# Traps in Test Estimation

Mechanics

Nov 5, 2013 (4 years and 6 months ago)

87 views

Traps in Test Estimation

Shrini Kulkarni

Principal Consultant
-

Testing

iGATE Global Solutions

Bangalore, India

shrinik@igate.com

http://shrinik.blogspot.com

What is a Trap and what is an
Estimation?

Trap:
noun

-

Something (often
something deceptively attractive)
that catches you unaware or place
of confining or embarrassing
situation

Estimation: An approximate
calculation of quantity or degree or
worth of some activity or an object
of value

Test Estimation: An Act or process
of estimation applied to a testing

Consider this … A typical situation

Test Size

Test Effort

Schedule

Key Question

How many testers for how long?

Inputs

Requirements

Test cases

Use cases

User guide

Expert Opinions

Is there any Scientific Method for Test estimation?

A List of Commonly Used Techniques …

Guestimation

Wild Ass Guess

rule of thumb

A percentage of development effort

Risk Based methods

Determine what to test and how much

Use of historical Data + Industry Standards

Work
-
break down Structure

WBS method

Use of Dev Size estimates

Use case, function points, COCOMO

Test point Analysis method

Delphi

Wideband Delphi Method with WBS

Consensus opinion in a team of expert estimators

But what all is included in “Product” and

in the phrase “test” ?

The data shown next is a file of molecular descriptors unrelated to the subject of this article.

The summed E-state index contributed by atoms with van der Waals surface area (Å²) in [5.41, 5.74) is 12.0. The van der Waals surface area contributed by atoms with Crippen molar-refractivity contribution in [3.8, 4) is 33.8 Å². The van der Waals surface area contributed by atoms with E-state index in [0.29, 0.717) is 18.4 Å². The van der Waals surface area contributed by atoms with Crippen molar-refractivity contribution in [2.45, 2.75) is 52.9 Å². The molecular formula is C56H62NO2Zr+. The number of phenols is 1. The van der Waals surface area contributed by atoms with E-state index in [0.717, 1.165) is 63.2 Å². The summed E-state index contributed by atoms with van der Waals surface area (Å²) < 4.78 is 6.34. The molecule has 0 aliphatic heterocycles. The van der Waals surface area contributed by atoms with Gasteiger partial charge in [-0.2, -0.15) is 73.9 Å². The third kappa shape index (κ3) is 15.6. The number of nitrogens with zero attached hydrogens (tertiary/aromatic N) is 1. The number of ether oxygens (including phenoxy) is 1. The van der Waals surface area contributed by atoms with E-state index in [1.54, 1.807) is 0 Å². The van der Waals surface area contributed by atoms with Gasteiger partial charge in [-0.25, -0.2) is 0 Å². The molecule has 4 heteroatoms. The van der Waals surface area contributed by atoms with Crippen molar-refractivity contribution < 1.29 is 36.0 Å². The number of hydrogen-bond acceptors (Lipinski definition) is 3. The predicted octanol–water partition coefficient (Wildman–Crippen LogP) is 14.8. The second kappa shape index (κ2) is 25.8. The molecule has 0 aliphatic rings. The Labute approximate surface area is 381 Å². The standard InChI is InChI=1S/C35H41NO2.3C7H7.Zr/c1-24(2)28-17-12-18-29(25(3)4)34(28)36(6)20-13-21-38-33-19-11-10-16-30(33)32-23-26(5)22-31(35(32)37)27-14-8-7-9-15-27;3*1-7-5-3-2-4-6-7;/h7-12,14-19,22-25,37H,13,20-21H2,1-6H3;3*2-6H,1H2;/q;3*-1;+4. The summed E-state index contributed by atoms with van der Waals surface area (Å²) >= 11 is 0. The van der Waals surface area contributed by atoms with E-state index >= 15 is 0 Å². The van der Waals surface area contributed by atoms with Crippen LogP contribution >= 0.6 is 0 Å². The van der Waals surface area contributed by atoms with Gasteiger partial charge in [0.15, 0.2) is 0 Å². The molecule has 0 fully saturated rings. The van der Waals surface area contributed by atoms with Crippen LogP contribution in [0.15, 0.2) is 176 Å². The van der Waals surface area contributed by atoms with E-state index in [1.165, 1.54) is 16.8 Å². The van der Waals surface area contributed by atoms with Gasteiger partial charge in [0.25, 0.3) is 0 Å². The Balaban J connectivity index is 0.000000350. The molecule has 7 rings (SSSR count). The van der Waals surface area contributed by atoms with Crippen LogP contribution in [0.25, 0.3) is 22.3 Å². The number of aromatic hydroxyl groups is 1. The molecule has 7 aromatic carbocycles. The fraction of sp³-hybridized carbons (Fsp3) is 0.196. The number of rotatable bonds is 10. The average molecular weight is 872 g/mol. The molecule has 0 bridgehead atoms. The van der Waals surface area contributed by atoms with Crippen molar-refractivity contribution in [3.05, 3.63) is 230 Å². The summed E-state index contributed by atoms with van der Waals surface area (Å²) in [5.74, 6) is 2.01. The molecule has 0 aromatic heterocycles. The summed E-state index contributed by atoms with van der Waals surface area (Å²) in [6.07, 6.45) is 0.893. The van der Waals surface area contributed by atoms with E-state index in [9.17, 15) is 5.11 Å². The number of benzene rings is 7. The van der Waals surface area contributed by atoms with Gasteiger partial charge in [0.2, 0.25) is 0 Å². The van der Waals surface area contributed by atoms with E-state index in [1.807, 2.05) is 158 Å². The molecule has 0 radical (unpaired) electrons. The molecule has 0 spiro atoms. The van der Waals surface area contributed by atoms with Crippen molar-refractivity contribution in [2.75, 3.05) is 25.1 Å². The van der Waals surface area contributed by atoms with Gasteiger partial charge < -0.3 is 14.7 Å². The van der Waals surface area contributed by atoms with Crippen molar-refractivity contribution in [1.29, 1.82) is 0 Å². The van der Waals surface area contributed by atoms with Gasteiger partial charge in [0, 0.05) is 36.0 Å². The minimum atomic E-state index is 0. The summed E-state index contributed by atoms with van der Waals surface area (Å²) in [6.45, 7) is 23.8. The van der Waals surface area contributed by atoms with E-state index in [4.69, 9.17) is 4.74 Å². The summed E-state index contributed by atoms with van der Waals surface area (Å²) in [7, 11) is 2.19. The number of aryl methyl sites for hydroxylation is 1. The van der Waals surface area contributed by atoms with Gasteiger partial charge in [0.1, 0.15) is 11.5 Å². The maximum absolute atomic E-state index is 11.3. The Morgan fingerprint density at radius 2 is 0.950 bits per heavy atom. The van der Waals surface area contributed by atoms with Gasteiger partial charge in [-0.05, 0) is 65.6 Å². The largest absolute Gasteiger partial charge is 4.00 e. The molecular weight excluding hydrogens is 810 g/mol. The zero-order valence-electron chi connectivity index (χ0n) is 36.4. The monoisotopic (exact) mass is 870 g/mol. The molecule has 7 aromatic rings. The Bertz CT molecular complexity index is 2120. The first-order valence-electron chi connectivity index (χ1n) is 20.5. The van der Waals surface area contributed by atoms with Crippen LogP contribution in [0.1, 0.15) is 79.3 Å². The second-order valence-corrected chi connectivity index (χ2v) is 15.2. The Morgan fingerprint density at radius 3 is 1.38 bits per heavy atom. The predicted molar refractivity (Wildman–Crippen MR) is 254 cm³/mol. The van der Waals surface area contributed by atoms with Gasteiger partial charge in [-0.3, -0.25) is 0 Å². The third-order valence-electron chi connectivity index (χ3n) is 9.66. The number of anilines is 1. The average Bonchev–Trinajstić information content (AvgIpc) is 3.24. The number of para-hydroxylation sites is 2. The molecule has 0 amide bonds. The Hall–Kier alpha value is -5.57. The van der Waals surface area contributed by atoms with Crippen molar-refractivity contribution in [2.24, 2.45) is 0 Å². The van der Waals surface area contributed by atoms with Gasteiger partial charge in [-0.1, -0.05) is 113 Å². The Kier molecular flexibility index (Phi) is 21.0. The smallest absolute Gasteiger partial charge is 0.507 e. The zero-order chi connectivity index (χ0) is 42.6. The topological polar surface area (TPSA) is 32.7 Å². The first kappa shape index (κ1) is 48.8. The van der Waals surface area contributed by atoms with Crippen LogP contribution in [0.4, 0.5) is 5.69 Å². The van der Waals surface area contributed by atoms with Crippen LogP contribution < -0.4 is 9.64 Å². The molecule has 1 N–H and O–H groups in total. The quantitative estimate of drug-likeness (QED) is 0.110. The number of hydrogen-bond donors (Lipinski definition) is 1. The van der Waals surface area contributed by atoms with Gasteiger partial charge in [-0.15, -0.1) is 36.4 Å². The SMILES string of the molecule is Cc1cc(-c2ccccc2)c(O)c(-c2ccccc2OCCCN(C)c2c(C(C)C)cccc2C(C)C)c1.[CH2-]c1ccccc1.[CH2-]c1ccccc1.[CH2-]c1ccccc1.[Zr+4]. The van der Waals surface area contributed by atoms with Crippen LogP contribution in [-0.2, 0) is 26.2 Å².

How long it takes to you
test this Product ?

It all starts with this Motherhood Question …

Getting Trapped?

How will you know you will be able to complete Testing as per the

estimate ?
We don't. Why pretend we do?
-

Matthew Heusser

Trap # 1
-

Model of Testing

There's a slippery slope between asking for good faith estimates ("Knowing what

you know now, when do you think you can deliver?") and predicting the future.

-

Mathew Heusser

A simplified model of Testing is assumed.

Testing is an open ended search for problems

decision to

stop testing is often decided by the stakeholders depending

upon the parameters that are out side the purview of testing

Actual Testing model is complex hence estimates tend to go

wrong

Testing is assumed to be complete when planned test cases

are executed

Dependencies on environment, availability of Stable build to

test and test data are typically ignored or down played

Trap # 2

Testers do not decide the
ship date

Project Manager or the customer picks the date

Why rob him the

opportunity to do so?

Testers provide service to PM to decide about state of the product

Testers do not have the ability to add or remove the features

Testers do not have the ability (in most of the cases) to extend the

Ship date beyond what is planned by the PM

This creates bounded time space for testers to operate on

Thus all you have is to test till PM says stop

Will estimates matter

then?

Trap # 3
-

Unknown Future

We’re too optimistic, with short memories that mask the painful overruns
from previous projects

Karl E. Wiegers

Things change during the course of the project in unimaginable ways

Each test cycle presents its own challenges and issues

There might be be too many or too less bugs discovered in any cycle

There might be developer delays that eats up test time

There is might be pressure to skip tests and constantly change test sets

Development might lag behind bug find rate

There might be requirements changes hence development delays